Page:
The Cavalier Daily
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EDITORIAL: Pedestrian safety is an institutional imperative

Charlottesville and University’s plans to improve pedestrian safety are largely admirable and reflect a commitment to preventative measures

<p>Amid a <a href=""><u>national</u></a> <a href=""><u>crisis</u></a> of pedestrian safety, Charlottesville and the University are also struggling to properly maintain pedestrian safety.</p>

Amid a national crisis of pedestrian safety, Charlottesville and the University are also struggling to properly maintain pedestrian safety.

In the past few weeks, first-year students may have noticed a unique table set up by Observatory Hill Dining Hall. It wasn’t Chi Alpha or the Hullabahoos but the University Police Department. At this table, UPD was giving a simple notice to students — we are going to start pulling over your electric scooters. These notices are not the first action taken against electric scooters, and they may not be the last. Rather, these notices represent one among many actions taken by Charlottesville and the University to recenter pedestrian safety in their urban planning. Although it is perhaps the bare minimum, it is nonetheless laudable that the University and Charlottesville are beginning to prioritize the safety of pedestrians, especially in an impressively multi-pronged approach. 

Amid a national crisis of pedestrian safety, Charlottesville and the University are also struggling to properly maintain pedestrian safety. In the past year, there have been instances of extreme collisions between pedestrians, scooter riders and cars in addition to smaller, anecdotal experiences of imperfect pedestrian safety standards. The notices provided by UPD stand as but one example of increasing efforts to respond to this reality. To combat the danger of unsafe crosswalks, the Charlottesville City Council released final designs last month for renovating the Barracks Road and Emmet Street intersection and approved the appropriation of funding towards a pedestrian-bike lane on Rugby Avenue. In its own policies, the University has taken a slightly different path towards protecting pedestrians — they are working to ensure safe and responsible usage of electric scooters by emphasizing that riders must obey traffic laws. In working to improve pathway options, secure sidewalks and enforce scooter regulations, the Council and the University are actively working to protect pedestrians from collisions and injuries.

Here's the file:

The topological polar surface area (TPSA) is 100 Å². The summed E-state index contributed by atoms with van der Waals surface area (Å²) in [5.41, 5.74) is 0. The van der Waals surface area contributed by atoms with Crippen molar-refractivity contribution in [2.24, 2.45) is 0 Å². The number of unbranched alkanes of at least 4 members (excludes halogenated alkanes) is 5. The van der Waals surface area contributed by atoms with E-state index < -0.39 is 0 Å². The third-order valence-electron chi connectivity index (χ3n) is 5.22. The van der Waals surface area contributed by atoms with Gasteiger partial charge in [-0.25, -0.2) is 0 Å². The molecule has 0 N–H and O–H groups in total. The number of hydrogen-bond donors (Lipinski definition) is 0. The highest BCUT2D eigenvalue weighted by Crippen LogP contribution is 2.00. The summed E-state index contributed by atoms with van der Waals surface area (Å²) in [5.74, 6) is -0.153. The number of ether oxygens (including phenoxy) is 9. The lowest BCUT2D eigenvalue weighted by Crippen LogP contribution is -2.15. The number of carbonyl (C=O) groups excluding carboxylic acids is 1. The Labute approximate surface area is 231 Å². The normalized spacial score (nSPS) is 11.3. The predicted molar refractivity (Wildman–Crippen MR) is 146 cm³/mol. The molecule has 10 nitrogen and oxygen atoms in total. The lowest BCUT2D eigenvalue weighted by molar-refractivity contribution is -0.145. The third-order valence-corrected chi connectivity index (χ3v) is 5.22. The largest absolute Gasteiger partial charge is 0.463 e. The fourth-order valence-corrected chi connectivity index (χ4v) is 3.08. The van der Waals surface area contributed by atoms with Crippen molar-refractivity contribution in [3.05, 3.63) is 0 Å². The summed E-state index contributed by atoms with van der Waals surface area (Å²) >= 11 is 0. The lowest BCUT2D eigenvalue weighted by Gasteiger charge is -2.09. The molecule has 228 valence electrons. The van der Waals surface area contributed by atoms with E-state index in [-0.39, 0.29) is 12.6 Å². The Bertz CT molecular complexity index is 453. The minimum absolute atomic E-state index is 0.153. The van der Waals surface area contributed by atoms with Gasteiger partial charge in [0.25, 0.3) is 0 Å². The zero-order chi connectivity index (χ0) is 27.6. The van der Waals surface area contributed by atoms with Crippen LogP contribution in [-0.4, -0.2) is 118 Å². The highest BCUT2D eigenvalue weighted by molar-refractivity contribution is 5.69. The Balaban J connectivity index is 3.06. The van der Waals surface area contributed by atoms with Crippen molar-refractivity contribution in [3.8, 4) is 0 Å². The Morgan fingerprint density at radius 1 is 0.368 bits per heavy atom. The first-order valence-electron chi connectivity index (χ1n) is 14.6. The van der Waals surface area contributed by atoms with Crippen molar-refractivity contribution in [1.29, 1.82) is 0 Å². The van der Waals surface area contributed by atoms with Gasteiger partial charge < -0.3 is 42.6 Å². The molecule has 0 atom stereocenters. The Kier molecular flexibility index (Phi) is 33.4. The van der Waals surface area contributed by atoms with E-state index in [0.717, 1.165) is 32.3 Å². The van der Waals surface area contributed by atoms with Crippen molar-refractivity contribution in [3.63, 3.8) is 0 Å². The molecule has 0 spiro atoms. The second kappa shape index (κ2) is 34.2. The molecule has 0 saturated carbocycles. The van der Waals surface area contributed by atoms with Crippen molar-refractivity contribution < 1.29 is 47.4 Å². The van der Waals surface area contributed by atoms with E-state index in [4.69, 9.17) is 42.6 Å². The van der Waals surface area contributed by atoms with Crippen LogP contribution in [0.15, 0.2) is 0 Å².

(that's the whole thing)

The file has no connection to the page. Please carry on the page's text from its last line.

The measures taken by the Council and University to fortify pedestrian safety are doubly necessary given the lethargy displayed at the state level. A bipartisan bill focused on strengthening safety measures at Virginia universities died in the Virginia House of Delegates. This bill would have improved university crossing zones by designating them as school zones and thus decreasing the speed limit permitted in that area. The state-level neglect of this national issue has ensured the need for local authorities and institutions like the Council and University to take action — which they have commendably done. 

Notably, this is not the first time that action has been taken on the local level to address ongoing pedestrian safety concerns. In 2019, electric scooters were a topic of such concern across the City of Charlottesville and Grounds that the Council ultimately voted to tighten restrictions so much that the scooter company Lime was forced to leave. This freed up the market and allowed Veo to gain massive popularity. Since then, Veos have proven useful to University students — 65 percent of users in Charlottesville are students. In this way, it is clear that Veos play an important role in student transportation networks. At the same time, however, they have been shown to be exceptionally dangerous both to their “drivers” and passersby, especially if riders do not follow established regulations. Ultimately, appreciating the important role Veos play in this community should not stop us from achieving a safe medium — maintaining travel options for students and safety for pedestrians. The University policies endeavor to achieve this balance.

In prioritizing pedestrian safety, UPD has endeavored to raise awareness for previously under-advertised policies and mechanisms for scooter safety. We applaud UPD for not immediately adopting reactive measures which promote retributive punishment. UPD could have immediately begun issuing traffic citations of up to $2,500 to scooter riders who violate traffic laws. While fines may seem like a relatively tame option, they end up punishing each person to a different degree in a way that reinforces hierarchies of privilege. Instead of relying exclusively on fines, the University has worked to prioritize educational initiatives in a way that recognizes the importance of placing preventative policies over punitive practices. 

The actions taken by the Council and by the University represent a laudable focus on their residents and students and an insistence on proactive, educational measures. Moreover, considered in their totality, these actions address the issue of pedestrian safety on many levels — intersections, sidewalks and non-vehicular forms of transportation — instead of adopting a monochromatic approach. Pedestrian safety is not something which Charlottesville residents or University students should compromise on. As University students, pedestrian safety is at the heart of every part of our lives, and we — as a community — must continue to advance innovative and proactive solutions to ensure student safety. 

The Cavalier Daily Editorial Board is composed of the Executive Editor, the Editor-in-Chief, the two Opinion Editors, the two Senior Associates and an Opinion Columnist. The board can be reached at


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